A “speculative attack” by the people?
By Bianca Fernet, Argentina, Bianca@bubblear.com
Yesterday the informal or “blue” dollar hit 2015 highs, peaking at 15.30 ARS/USD and closing at 15.05.
This represents an increase of ARS 0.54 cents, following an increase of ARS 0.30 cents on Monday. The
lie official rate has remained unchanged at 9.18 ARS/USD, which puts the gap between the official rate and informal street rate around 64.5%. So while we still haven’t reached last September’s peak of 15.67 ARS/USD, we’re getting close and we’re doing so surprisingly quickly.
The “blue chip swap”, or contado con liquidación (CCL) operation using bonds to move funds also went up ARS 0.09 to reach 13.67 ARS/USD.
Why is the peso falling so quickly, and why now?
The explanations are pretty flimsy. It’s an election year, but we knew that last week. Opposition leader Mauricio Macri’s chances of winning the upcoming presidential election are looking bleaker by the day, but again that’s hardly earth shattering news. Poll-leading FPV candidate Daniel Scioli’s running mate Carlos Zannini puts the K in Kirchnierism, but we knew that too.
Macri’s political protege Horacio Rodríguez Larreta just barely squeaked out a win as mayor of Buenos Aires over the weekend, which may have prompted people to dollarize their pesos, putting pressure on the system and inducing the currency equivalent of a feeding frenzy.
Regardless, the blue dollar rates around 15 ARS/USD are the same rates we saw a year ago. To bring the blue rate down, the government has consistently intervened heavily in two forms:
- It shrunk the market by prohibiting imports and external payments,
- It effectively flooded the street with physical bills by allowing workers to purchase dollars from banks, knowing this cash would end up exchanged for pesos in unofficial currency exchange houses known as cuevas.
These measures are still in place and the rate is again inching upwards. The Central Bank has taken steps to try to get the situation under control by requesting additional audits and information from banks, exchange houses, and finance houses, but incomplete information is really not the issue at hand. The Central Bank’s superintendent of financial entities German Feldman has also fined the following institutions this month:
- Transcambio Foreign Exchange House: ARS $7 million
- Eves Tourism House: ARS $2.15 million
- Rombo Compañía Financiera: ARS $1.9 million
- Banco Cetelem: ARS $640,000
- Construcom: ARS $600,000
- Percy: ARS $240,000
The Argentine peso is on shaky ground, and has been for some time. Most people believe the government can make it till the end of the year without it exploding, but another word for belief is simply faith. If faith erodes, the peso will keep falling because at the end of the day the government doesn’t have enough dollars to hold it up.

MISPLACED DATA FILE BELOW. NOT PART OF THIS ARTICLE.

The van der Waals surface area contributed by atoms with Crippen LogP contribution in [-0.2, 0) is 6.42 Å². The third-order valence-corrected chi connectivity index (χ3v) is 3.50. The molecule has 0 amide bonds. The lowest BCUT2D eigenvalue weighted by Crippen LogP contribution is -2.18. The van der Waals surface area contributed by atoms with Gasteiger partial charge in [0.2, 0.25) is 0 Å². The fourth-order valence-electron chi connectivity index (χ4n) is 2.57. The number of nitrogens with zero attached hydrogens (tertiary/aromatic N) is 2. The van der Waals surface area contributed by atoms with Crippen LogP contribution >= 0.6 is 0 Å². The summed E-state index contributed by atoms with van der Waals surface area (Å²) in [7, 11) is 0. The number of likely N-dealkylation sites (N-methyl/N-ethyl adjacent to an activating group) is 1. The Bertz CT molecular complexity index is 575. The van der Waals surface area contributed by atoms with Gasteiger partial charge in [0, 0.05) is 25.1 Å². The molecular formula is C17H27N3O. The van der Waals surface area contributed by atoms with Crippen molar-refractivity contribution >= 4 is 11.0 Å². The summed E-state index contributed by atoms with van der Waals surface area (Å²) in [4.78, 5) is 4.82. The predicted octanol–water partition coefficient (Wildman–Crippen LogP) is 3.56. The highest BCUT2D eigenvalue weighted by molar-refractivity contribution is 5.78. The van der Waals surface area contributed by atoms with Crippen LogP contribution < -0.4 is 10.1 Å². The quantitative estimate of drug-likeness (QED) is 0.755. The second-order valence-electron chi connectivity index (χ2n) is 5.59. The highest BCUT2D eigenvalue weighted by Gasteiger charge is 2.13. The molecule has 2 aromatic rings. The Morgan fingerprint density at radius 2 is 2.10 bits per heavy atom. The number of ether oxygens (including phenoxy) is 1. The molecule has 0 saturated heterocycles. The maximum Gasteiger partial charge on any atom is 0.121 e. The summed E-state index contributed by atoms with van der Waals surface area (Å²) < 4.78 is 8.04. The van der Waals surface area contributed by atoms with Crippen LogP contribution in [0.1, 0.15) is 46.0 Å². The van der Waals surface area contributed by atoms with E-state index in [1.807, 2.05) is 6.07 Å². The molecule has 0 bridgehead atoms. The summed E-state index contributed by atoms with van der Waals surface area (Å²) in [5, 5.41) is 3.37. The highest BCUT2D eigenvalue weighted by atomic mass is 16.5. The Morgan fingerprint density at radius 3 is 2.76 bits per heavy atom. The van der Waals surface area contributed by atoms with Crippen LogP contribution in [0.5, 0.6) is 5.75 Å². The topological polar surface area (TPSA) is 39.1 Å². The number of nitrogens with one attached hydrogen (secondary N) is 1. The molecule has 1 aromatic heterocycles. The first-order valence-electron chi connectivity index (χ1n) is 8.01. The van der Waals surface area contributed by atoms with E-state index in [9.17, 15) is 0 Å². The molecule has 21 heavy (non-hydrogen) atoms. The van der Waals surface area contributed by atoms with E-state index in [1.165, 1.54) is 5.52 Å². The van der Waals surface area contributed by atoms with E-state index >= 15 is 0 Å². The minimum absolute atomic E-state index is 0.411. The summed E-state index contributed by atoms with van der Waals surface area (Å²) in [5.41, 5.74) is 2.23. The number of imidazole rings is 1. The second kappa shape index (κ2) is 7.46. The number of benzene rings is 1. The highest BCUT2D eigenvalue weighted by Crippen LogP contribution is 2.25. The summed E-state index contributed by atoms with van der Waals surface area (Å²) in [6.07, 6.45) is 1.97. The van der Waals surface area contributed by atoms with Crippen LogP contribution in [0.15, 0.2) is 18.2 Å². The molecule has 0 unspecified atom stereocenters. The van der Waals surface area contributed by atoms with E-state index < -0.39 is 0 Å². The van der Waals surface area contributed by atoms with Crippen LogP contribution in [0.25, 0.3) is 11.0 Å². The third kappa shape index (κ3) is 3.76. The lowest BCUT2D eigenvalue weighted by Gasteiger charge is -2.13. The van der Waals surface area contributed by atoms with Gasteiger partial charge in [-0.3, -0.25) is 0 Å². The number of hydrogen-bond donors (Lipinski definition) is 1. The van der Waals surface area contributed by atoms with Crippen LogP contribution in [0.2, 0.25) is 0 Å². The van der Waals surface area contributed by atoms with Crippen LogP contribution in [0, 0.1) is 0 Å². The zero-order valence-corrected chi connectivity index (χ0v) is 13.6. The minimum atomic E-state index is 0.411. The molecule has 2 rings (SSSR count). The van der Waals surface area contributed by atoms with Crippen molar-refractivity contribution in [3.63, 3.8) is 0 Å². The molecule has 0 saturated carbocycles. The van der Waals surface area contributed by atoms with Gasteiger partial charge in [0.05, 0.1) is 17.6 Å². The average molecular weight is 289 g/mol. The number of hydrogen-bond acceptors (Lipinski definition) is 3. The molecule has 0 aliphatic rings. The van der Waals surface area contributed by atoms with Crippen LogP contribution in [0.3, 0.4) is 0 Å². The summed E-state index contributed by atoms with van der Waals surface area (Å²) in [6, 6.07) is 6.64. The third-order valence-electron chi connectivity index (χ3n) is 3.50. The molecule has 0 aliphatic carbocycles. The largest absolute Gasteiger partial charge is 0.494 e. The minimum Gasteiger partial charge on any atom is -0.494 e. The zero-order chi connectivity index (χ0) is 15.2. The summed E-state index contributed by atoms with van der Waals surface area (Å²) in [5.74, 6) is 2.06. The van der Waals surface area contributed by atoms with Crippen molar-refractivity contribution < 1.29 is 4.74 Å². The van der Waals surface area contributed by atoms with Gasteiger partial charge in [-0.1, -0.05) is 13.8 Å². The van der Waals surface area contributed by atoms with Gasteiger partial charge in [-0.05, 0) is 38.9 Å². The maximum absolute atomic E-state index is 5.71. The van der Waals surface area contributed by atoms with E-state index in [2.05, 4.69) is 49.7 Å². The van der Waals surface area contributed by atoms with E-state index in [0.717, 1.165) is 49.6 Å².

The most unsettling part of this whole fiasco is not the peso falling in value – that’s inevitable save a drastic change in government policy. What’s upsetting is that Argentine financial newspaper Ambito Financiero is referring to the “blue” dollar as the illegal dollar (like the government does,) and that people exchanging pesos for dollars are in fact masterminding a speculative currency attack to take advantage of the elections and use it as a tool to sow anxiety and woe.
Speculative attacks by definition involve actors entering a market in order to exit and make gains when some event occurs. So for this to be a speculative attack, the buyers of dollars would have to be hoarding them, ready to pounce and buy back pesos when the price falls. Put another way, to be engineering a speculative attack on the peso, these buyers would have to be attempting to destabilize the peso market in the hopes of making tremendous financial gains when they again sell their dollars back for many more pesos than they originally bought them for. Based on my in-depth study of Argentines in their natural habitat, I’m fairly certain such a complex and well-coordinated plan is not currently afoot.
And so while I hope to have assuaged your fear that the peso is under speculative attack, I for one will sleep less soundly knowing that a once-respected financial newspaper uses “blue” and “illegal” interchangeably and hasn’t quite captured the meaning of “speculative attack.” By Bianca Fernet, Argentina, The Bubble
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